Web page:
who is the artist?
who is the artist?
From an early age I have been very much influenced and inspired, by my varied Asian and African cultural heritage and the artworks created around me. I spent my formative years in southern Africa, under beautiful cloudless blue skies. I remember looking out for the roadside artisans making wonderful wistful creations from copper, recycled tin, wire, tyres and other found objects during long journeys to neighbouring towns. I believe this is why I was drawn to working with metal later down the line.
I spent my teenage years in London and studied my way across the North of England; finally settling in Lancashire. Whilst studying for my degree in Architectural Engineering, I serendipitously undertook a course in metal work and jewellery. This motivated me to change my career focus following the completion of my degree, to pursue an art based path instead.
My multi-cultural heritage has shaped me as an individual, and in essence,artistically. Whilst designing I aim to draw out the essence of my focus and re-interpret it into my own stylised designs. The artworks that I create are underpinned by the synthesis of art and engineering, combining my varied education with my love of creating something from a spark of an idea.
The main body of my work has predominantly involved using anodised aluminium. I came across anodised aluminium whilst in my final few months of my art course and immediately knew I’d found the material I wanted to work with most. I found that working with anodised aluminium was the perfect medium for merging my love of working with metals as well as enabling me to develop my own surface pattern on each new canvas as a painter does.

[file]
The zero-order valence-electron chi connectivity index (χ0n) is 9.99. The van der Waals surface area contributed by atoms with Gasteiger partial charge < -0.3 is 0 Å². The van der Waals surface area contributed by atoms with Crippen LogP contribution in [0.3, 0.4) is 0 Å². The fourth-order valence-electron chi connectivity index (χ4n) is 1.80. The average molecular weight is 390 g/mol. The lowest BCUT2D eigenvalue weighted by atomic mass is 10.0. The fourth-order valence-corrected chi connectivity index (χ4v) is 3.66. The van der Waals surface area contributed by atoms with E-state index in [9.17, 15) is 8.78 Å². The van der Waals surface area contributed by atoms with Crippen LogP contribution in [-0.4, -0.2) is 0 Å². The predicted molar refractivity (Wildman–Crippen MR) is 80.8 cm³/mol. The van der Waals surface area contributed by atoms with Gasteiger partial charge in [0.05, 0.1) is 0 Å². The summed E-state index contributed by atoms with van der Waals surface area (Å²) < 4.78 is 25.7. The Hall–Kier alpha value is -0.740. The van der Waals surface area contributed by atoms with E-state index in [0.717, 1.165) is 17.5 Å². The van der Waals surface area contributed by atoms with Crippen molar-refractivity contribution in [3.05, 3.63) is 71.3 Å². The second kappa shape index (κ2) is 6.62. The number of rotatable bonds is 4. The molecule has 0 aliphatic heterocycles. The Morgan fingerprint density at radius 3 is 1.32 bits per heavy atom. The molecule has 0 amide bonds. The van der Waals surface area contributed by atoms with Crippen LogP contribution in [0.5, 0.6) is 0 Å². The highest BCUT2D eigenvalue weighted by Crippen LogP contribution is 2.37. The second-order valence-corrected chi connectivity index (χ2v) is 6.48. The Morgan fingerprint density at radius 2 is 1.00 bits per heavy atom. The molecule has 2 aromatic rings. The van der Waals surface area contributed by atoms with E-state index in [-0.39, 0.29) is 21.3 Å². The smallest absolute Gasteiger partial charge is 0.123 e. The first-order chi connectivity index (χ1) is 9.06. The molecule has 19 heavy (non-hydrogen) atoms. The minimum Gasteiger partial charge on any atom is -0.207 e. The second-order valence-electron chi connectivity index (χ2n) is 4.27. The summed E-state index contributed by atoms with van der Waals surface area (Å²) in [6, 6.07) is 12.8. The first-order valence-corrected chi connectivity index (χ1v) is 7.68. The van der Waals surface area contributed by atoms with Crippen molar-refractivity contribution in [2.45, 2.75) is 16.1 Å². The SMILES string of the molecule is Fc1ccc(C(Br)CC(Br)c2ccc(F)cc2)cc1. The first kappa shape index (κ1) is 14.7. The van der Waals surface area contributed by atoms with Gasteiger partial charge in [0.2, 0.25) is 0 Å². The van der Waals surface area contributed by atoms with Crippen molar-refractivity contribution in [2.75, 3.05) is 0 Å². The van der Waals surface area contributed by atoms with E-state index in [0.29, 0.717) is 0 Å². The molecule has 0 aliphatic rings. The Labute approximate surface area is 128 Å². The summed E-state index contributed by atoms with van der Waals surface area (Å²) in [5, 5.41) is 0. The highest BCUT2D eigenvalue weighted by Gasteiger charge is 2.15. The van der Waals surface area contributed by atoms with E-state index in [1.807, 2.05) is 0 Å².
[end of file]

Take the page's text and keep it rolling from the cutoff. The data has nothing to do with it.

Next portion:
When I work with aluminium I feel like an alchemist mixing up special potions to create the perfect colour combination. The process of anodising results in a microscopic surface layer that is receptive to specialist dyes and inks. When colour is applied to the aluminium it is drawn into the surface layer, which upon sealing becomes embedded into the body of the metal. Unlike patinas or paints (that settle on top of a surface), the anodised surface mirrors the original finish of the metal surface and can even look like it has been enamelled.
The results are always unique and unexpected, producing distinctive motifs, visual texture and an array of artistic expressions. Together with the versatility of the metal, anodised aluminium enables me to merge art; design and sculpture in creating a variety of intricately designed artworks.
More recently my designs have included working with other complimentary materials including stainless steel, plastics and mosaic work to accent the anodised aluminium by way of contrasting colour, texture or form. Alternatively, I like to combine varying materials that incorporate the principles of design with engineering producing artworks from alluring engineered dragonflies to commemorative sculptures for various communities.
Alongside my commissioned work, I have delivered numerous educational projects within schools, colleges, galleries and community groups to explore various topics through artistic engagement. This is a fabulous way in which to engage with a variety of different audiences whilst expanding their knowledge and creative experience.
Many of my commissioned artworks have featured in an array of interior and exterior locations including traversing hospital corridors, corporate settings, schools and private collections, nationally and internationally. Whether I am creating a new commissioned piece or delivering an engagement workshop I always aim to create works that are robust yet delicate in presence, structured yet creative in form, dynamic in colour, meticulously designed and invariably compelling in their individuality.